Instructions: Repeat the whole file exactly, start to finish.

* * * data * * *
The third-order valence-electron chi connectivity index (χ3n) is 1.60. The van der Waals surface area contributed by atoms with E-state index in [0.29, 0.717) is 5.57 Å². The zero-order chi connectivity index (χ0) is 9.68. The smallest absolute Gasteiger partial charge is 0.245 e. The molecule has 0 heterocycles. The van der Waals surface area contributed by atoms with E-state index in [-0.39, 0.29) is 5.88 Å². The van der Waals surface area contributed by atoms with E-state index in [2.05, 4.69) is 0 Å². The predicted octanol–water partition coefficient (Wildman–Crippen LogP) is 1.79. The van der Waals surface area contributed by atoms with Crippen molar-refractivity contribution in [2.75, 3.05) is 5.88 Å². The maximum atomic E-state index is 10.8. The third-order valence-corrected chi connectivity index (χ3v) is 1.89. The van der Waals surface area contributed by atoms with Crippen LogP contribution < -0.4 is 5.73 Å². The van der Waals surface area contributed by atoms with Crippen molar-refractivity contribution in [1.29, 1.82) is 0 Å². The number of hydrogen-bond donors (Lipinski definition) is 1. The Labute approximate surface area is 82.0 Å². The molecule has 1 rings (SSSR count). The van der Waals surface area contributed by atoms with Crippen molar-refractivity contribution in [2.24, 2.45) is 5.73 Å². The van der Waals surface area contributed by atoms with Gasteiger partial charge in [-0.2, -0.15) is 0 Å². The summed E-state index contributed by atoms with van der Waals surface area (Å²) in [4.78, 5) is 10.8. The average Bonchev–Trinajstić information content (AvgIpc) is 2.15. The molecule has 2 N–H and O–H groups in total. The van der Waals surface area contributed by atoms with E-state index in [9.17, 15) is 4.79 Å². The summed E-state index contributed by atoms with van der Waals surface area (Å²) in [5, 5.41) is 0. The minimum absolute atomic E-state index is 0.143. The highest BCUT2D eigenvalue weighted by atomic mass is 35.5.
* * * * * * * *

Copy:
The third-order valence-electron chi connectivity index (χ3n) is 1.60. The van der Waals surface area contributed by atoms with E-state index in [0.29, 0.717) is 5.57 Å². The zero-order chi connectivity index (χ0) is 9.68. The smallest absolute Gasteiger partial charge is 0.245 e. The molecule has 0 heterocycles. The van der Waals surface area contributed by atoms with E-state index in [-0.39, 0.29) is 5.88 Å². The van der Waals surface area contributed by atoms with E-state index in [2.05, 4.69) is 0 Å². The predicted octanol–water partition coefficient (Wildman–Crippen LogP) is 1.79. The van der Waals surface area contributed by atoms with Crippen molar-refractivity contribution in [2.75, 3.05) is 5.88 Å². The maximum atomic E-state index is 10.8. The third-order valence-corrected chi connectivity index (χ3v) is 1.89. The van der Waals surface area contributed by atoms with Crippen LogP contribution < -0.4 is 5.73 Å². The van der Waals surface area contributed by atoms with Crippen molar-refractivity contribution in [1.29, 1.82) is 0 Å². The number of hydrogen-bond donors (Lipinski definition) is 1. The Labute approximate surface area is 82.0 Å². The molecule has 1 rings (SSSR count). The van der Waals surface area contributed by atoms with Crippen molar-refractivity contribution in [2.24, 2.45) is 5.73 Å². The van der Waals surface area contributed by atoms with Gasteiger partial charge in [-0.2, -0.15) is 0 Å². The summed E-state index contributed by atoms with van der Waals surface area (Å²) in [4.78, 5) is 10.8. The average Bonchev–Trinajstić information content (AvgIpc) is 2.15. The molecule has 2 N–H and O–H groups in total. The van der Waals surface area contributed by atoms with E-state index in [9.17, 15) is 4.79 Å². The summed E-state index contributed by atoms with van der Waals surface area (Å²) in [5, 5.41) is 0. The minimum absolute atomic E-state index is 0.143. The highest BCUT2D eigenvalue weighted by atomic mass is 35.5.